Notable Asian American Writers

Bharati Mukherjee


An Indian immigrant married to a Canadian,Mukherjee has captured the chaos of the melting pot in her short stories and novels about the South Asia, particularly the Indian, immigrant experiences in America. A professor of Engilsh at the University of California at Berkeley, she is the author of more than a dozen of books, novels and several short stories,many which are drawn from her own experiences as an immigrant. She depicts from the clash of cultures and the ensuing dilemmas and successes with unique understanding and startling sensitivity. Her writing have held a mirror up to the south Asian community in North America.

A cross-cultural writer, Mukherjee has won several grants and awards from the Canadian government, universities, and the Guggenheim Foundation. She received the National Magazine Award in 1981 for her essay "An Invisible woman." Prior to that she won the first prize from the Periodical Distribution Association for her story, "Isolated Incidents." However, it was in 1988 when she won the National Book Critics Circle Award for best fiction that Mukherjee's work received national attention. The award was for her collection of short stories, The Middleman and Other Stories, which many say is her best work to date. Before Berkeley, Mukherjee had taught at Marquette University, university of Wisconsin-Madison, McGill University, Skidmore College, Montclair State College, and Emory University.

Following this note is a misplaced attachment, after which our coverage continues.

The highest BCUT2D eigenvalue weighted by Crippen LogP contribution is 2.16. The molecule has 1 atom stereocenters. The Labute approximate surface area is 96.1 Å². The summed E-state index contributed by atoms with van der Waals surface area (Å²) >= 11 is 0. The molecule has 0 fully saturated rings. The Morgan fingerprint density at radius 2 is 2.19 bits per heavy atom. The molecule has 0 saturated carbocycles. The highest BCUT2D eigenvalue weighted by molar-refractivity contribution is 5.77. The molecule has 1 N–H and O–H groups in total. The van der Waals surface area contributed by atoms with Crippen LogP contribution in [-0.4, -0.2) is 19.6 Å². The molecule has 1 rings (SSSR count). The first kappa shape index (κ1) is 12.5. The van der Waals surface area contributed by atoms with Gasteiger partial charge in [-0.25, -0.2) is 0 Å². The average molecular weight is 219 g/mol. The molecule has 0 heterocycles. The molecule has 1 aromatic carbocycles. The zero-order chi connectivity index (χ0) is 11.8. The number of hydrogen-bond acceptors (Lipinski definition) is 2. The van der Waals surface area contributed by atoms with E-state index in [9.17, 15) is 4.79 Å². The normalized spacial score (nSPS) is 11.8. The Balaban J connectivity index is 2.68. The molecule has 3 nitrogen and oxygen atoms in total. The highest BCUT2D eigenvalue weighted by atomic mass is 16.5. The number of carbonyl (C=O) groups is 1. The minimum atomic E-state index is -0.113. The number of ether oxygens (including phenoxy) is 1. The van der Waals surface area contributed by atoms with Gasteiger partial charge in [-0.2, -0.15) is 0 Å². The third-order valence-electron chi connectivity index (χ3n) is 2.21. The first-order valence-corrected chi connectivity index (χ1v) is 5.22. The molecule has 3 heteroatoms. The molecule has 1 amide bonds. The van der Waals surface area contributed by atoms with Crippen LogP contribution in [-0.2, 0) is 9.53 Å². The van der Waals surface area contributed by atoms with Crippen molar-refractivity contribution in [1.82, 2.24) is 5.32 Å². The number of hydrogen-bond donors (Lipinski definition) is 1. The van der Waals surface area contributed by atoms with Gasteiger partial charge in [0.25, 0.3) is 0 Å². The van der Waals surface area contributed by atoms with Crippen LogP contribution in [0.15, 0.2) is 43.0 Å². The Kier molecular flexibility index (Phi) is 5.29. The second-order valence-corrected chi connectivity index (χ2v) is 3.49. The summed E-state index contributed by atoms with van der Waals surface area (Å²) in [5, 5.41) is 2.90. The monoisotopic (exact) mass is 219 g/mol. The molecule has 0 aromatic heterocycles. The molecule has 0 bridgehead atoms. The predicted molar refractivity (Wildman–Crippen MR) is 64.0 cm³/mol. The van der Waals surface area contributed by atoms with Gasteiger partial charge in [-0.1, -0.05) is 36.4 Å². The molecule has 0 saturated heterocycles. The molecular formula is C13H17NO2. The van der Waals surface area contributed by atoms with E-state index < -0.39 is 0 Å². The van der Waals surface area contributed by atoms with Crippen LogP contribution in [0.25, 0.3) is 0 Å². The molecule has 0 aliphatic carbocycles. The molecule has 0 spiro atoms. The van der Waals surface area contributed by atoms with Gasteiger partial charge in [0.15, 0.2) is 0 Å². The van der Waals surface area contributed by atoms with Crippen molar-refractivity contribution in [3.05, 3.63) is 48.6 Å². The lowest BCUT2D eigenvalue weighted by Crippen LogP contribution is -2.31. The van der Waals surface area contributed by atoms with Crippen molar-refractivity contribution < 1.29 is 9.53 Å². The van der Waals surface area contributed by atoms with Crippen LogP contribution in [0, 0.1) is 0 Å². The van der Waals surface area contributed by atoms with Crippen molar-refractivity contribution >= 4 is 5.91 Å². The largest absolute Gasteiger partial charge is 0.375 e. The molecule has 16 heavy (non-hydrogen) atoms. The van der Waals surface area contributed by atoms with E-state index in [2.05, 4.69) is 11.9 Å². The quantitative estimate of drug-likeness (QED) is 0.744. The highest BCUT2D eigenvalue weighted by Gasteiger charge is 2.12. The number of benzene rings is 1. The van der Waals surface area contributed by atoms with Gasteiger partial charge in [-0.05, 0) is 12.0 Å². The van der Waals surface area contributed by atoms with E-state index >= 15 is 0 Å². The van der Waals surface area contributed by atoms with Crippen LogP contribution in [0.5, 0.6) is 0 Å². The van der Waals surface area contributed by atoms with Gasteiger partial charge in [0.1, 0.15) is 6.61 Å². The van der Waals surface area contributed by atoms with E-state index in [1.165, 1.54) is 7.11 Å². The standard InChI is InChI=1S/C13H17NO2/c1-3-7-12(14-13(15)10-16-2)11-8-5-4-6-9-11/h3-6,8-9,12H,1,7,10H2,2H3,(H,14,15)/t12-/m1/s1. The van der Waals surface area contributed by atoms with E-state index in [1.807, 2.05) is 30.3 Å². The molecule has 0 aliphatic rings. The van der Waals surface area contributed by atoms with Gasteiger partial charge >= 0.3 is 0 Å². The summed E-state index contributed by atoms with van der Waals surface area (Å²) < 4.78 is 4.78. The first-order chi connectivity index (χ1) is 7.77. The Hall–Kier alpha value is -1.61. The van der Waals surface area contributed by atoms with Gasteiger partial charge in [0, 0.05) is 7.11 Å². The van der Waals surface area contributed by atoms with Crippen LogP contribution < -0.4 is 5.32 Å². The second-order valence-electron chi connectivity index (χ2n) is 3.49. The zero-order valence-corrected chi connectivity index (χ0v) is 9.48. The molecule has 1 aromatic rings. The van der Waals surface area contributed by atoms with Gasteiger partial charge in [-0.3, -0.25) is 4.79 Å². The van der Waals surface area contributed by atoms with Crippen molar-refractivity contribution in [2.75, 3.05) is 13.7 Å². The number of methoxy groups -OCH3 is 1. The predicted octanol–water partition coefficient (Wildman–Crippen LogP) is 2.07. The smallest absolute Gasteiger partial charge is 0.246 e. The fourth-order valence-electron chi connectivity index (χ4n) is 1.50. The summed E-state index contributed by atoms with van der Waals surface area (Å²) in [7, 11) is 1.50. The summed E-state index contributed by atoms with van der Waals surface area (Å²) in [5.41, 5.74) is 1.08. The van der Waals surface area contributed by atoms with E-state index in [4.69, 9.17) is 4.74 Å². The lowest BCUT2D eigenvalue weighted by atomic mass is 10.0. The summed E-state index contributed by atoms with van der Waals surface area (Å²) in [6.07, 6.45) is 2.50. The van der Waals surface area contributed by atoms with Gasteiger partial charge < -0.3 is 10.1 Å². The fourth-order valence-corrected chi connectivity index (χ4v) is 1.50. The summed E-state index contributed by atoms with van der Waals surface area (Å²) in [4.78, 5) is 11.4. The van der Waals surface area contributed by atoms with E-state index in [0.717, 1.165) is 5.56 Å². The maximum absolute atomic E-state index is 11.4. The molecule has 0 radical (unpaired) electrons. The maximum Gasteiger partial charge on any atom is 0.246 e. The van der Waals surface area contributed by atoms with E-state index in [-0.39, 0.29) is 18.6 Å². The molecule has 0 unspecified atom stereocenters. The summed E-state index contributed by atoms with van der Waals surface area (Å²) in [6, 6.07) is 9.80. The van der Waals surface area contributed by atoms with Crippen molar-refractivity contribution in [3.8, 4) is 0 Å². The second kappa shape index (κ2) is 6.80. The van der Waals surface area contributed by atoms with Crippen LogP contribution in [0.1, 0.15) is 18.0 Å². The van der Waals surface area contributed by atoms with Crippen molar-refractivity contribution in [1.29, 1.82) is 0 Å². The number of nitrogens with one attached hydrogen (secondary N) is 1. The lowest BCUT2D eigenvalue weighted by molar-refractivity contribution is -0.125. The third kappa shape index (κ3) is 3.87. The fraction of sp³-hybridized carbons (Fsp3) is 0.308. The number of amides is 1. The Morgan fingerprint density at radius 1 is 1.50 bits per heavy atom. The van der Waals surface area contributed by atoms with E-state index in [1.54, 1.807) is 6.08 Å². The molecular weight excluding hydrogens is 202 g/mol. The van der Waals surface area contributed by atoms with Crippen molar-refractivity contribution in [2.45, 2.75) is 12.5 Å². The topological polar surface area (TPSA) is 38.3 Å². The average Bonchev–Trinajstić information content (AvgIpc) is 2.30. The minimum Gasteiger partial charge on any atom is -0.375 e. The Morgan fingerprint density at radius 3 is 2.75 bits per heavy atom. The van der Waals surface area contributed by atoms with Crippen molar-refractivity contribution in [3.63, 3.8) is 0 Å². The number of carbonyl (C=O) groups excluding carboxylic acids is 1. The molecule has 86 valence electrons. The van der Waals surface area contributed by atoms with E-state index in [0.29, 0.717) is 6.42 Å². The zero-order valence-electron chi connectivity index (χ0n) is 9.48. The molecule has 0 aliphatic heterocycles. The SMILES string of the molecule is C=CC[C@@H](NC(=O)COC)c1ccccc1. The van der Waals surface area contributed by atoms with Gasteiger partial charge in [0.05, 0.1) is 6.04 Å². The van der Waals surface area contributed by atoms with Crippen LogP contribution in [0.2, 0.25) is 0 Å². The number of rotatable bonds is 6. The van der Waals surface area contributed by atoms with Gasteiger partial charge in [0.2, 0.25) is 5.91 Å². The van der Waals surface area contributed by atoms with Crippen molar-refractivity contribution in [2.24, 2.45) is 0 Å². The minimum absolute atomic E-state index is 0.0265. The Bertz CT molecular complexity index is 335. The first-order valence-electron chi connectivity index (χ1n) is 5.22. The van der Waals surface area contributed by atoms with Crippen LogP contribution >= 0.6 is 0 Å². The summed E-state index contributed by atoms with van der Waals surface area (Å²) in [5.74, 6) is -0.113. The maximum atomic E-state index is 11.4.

Born in Calcutta on July 27, 1940, to an upperclass Bengali Brahmin parents, Sudhir Lal and Bina Banerjee, Bharati was the second of three daughters. She grew up in an atmosphere of privilege and wealth in an extended family that included aunts, uncles, and cousins. Even in a crowded household Mukherjee found time and space to become a varacious reader. According to her, she knew as early as the age of three that she wanted to be a writer. As a child her favorite pastime was to hear Indian folk tales told by her grandmother. By the time she was eight she had already read several works of Leo Tolstoy,Dostoevsky, and Maxim Gorky, along with Bengali classics. In 1948 Mukherjee moved to England with her immidiate family and it was there she enjoyed privacy and independence. "I discovered myself in new ways," she told Natasha Rafi in an interview. Living apart from various relatives allowed her to concentrate on what was important to her. At the age of nine, she wrote her first "novel" about a child detective. The family returned to Calcutta after three and a half years and Mukherjee received the best English schooling available at Loretto House,a missionary school. She earned her bachelor's degree from the University of Calcutta in 1959 and a master's degree from the University of Baroda in 1961.